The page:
EDS is considered a multisystem disorder, and its effects on connective tissue can involve the entire gastrointestinal (GI) tract in terms of both structure and function. Prior studies have shown that EDS, especially the hEDS subtype, is associated with a variety of GI symptoms and functional GI disorders. Studies have shown an increased prevalence of irritable bowel syndrome (IBS) in these patients when compared to age-matched controls [7]. In addition, the hEDS subtype appears to have more symptoms of dyspepsia (postprandial fullness) and heartburn than other subtypes [8]. Other symptoms reported with higher prevalence include nausea, abdominal pain, diarrhea, chronic constipation, and pelvic floor dyssynergia [9-14].

GI dysmotility has also been reported in patients affected by hEDS [7,11,15]. A few theories that have been put forward as possible mechanisms behind the intestinal dysmotility in EDS and those include autonomic neuropathy, mixed enteric neuro-myopathy, and alterations in the composition of the extracellular matrix in which the other components of the gut wall are embedded [11]. Hence, it can potentially affect any part of the GI tract. Although the association between hEDS and GI symptoms has been described, data on specific GI motility disorders in this subtype is limited. The primary aims of this study are to describe the prevalence and outcomes of GI motility disorders in patients with hEDS as well as to identify the risk factors that may be associated with dysmotility.

Materials & Methods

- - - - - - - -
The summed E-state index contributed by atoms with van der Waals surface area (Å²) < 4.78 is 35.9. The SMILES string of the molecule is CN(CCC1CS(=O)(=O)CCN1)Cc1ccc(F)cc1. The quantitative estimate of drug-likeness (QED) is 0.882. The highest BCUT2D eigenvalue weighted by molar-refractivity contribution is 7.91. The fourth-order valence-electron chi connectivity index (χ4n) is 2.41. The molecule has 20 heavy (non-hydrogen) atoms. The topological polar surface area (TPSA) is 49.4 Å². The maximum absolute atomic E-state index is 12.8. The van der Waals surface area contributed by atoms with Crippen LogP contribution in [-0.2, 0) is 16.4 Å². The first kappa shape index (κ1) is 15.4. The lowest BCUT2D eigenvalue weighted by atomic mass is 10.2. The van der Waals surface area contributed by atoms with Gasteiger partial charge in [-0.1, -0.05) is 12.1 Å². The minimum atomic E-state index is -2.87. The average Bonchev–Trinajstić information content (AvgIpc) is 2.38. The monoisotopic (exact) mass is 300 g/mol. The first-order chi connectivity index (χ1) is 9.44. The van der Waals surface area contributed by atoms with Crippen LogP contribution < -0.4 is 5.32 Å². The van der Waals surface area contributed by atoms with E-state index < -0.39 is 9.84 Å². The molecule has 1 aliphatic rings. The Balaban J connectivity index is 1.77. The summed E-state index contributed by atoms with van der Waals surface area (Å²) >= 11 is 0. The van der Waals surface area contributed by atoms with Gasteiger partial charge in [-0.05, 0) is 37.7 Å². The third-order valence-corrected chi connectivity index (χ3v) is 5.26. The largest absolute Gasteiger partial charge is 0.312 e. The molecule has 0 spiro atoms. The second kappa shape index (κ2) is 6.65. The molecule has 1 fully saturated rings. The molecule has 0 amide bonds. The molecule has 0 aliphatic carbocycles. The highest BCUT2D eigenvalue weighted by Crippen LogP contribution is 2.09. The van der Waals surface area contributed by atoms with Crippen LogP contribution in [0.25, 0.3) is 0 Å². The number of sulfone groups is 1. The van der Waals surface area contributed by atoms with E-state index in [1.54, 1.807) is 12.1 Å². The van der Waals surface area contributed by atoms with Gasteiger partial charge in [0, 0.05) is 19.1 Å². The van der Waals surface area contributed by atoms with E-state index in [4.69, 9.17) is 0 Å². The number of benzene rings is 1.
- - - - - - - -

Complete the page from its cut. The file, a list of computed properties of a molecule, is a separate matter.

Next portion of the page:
This was a single-center retrospective study. We performed chart review using International Classification of Diseases, Ninth Revision (ICD-9) code 756.83 and International Classification of Diseases, Tenth Revision (ICD-10) code Q79.6 to identify patients diagnosed with hEDS (formerly termed “Ehlers-Danlos Syndrome, hypermobility type”) at the Cleveland Clinic's Center for Personalized Genetic Healthcare between January 2007 and December 2017. Our patients had been originally diagnosed with a combination of Brighton criteria and Villefranche nosology, which created a heterogeneous sample of hypermobility syndrome and hEDS. A thorough review of the electronic medical records was performed for all patients, and the data extracted was used to diagnose hEDS based on the new 2017 international criteria for hEDS [4]. Mostly, the criteria above were assessed for each patient manually (since most of our patients were diagnosed before 2017) in order to identify patients with true hEDS. All the included patients were diagnosed by either a rheumatologist and/or a geneticist. They were then referred to a gastroenterologist when deemed necessary. Notably, most of the included IBS patients were diagnosed based on the ROME III criteria. However, patients with IBS diagnosis after May 2016 were mainly diagnosed using the ROME IV criteria. GI dysmotility was evaluated by one or more of the following methods: esophageal manometry, gastric emptying studies, small/large bowel transit time, GI series, evacuatory studies including anorectal manometry, defecography, and/or wireless capsule motility testing (SmartPill™, Medtronic Inc, Minneapolis, MN). The range of the mean ±SD of the control group was defined as the normal range for GI motility. Patients with a primary GI disease such as inflammatory bowel disease, GI malignancy, a personal history of GI surgery, and patients who did not fulfill the 2017 hEDS diagnosis criteria as well as those diagnosed with any other cause of gut dysmotility like diabetes mellitus were excluded. The study protocol was approved by the institutional review board of the Cleveland Clinic Foundation. The study flow chart with both inclusion and exclusion criteria is illustrated in Figure 1.